© Qudra Programme

Qudra's Skills Training

Measures for socio-economic inclusion of disadvantaged youth in Lebanon

Lebanon, a country of 6 million, today hosts around 1.5 million displaced Syrians. Statistics indicate that the country has the highest per-capita concentration of refugees worldwide, where one person out of four is a refugee. With unemployment and poverty rates already high prior to the refugee influx, the situation in the country continues to be precarious, with extensive skills development needs of both the displaced Syrians and the vulnerable Lebanese. Among many other challenges, unemployment- particularly youth unemployment, which is 3-4 times higher than overall unemployment rate in the country, places considerable strain on host communities, pressuring the competition for jobs and access to resources and services.

The Qudra programme – a regional action financed by the EU Madad Trust Fund and the German Federal Ministry for Economic Cooperation and Development (BMZ) – tries to address this situation and strives to strengthen the resilience of both the displaced Syrians and members of host communities in Lebanon through different measures. The utmost objective is to improve access to formal and non- formal education and vocational trainings and to enhance certified skills training, particularly for youth and women, for increased educational and economic opportunities.

Line Cooks, Kitchen Helpers, Construction Carpenters, Waiters and Runners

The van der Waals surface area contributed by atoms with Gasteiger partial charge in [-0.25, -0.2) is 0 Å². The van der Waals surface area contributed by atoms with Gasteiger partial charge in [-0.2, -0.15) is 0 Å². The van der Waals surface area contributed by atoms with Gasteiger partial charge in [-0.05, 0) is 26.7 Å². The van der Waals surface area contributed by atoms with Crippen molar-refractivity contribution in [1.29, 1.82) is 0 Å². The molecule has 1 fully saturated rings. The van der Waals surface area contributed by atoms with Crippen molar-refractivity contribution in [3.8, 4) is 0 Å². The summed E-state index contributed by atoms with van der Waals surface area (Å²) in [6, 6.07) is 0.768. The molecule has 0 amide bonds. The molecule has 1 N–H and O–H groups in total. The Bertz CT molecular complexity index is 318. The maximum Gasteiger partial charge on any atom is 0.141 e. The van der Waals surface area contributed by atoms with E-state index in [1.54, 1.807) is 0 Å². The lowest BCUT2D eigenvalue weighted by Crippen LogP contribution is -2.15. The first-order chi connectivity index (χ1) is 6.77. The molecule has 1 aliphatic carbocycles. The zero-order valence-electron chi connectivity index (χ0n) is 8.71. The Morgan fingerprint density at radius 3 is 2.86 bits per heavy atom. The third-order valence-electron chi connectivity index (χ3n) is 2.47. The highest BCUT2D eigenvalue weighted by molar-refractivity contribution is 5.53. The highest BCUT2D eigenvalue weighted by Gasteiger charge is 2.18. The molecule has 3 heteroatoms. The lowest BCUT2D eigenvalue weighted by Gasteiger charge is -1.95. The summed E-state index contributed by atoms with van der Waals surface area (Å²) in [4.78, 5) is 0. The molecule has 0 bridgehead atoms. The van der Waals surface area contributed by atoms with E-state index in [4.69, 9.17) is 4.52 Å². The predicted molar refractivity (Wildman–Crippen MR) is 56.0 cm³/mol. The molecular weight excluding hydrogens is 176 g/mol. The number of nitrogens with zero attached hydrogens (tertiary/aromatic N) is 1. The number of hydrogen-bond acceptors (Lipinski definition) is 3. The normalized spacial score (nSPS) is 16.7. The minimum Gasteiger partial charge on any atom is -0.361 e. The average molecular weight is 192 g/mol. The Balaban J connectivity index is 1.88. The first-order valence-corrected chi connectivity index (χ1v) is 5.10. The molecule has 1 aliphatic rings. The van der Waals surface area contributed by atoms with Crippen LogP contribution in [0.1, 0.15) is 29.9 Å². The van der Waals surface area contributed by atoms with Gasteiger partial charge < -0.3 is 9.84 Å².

© Qudra Programme

In this endeavour, Qudra programme and Makhzoumi Foundation, a private non-profit Lebanese organisation with a mission to help individuals contribute better to their economic situation and personal growth, have joined forces in May 2017 to provide needs-based, market-oriented and private sector driven short-term skills trainings to crisis-affected populations in Tripoli area.

Between May to August 2017, 73 individuals – aged 16 to 25 – have attended short-term vocational trainings as line cooks, kitchen helpers, construction carpenters, and waiters and runners in real settings. Each course lasted one month with a group of up to 18 students. The selection of these particular courses was an outcome of a thorough analysis conducted by the Makhzoumi Foundation, which demanded meticulous investigation of local labour-market conditions, private sector needs of the Tripoli region, consideration of labour laws for displaced Syrians, and finally selection of participants based on vulnerability criteria.

“Conducting trainings in authentic workshops – such as a real kitchen or a construction site – gives the beneficiaries the best introduction into the profession itself,” says Afsana Rezaie, who works as GIZ Advisor for Qudra in Lebanon, “further, it connects the trainees directly to their potential employers as the trainings are conducted in their settings”. In fact, as a direct result of these trainings and upon receiving training completion certificates accredited by the Ministry of Labour of Government of Lebanon, four of the beneficiaries are now employed. Ahmed Jarwa, 18-year-old Syrian and Tarek Abbara, 17-year-old Syrian are now currently working at Nostra Casa restaurant as kitchen helpers whereas Mohamad Shaghouri, 18-year-old Syrian and Karim Shaghouri, 25-year-old Syrian, are working in the carpentry division of a construction company.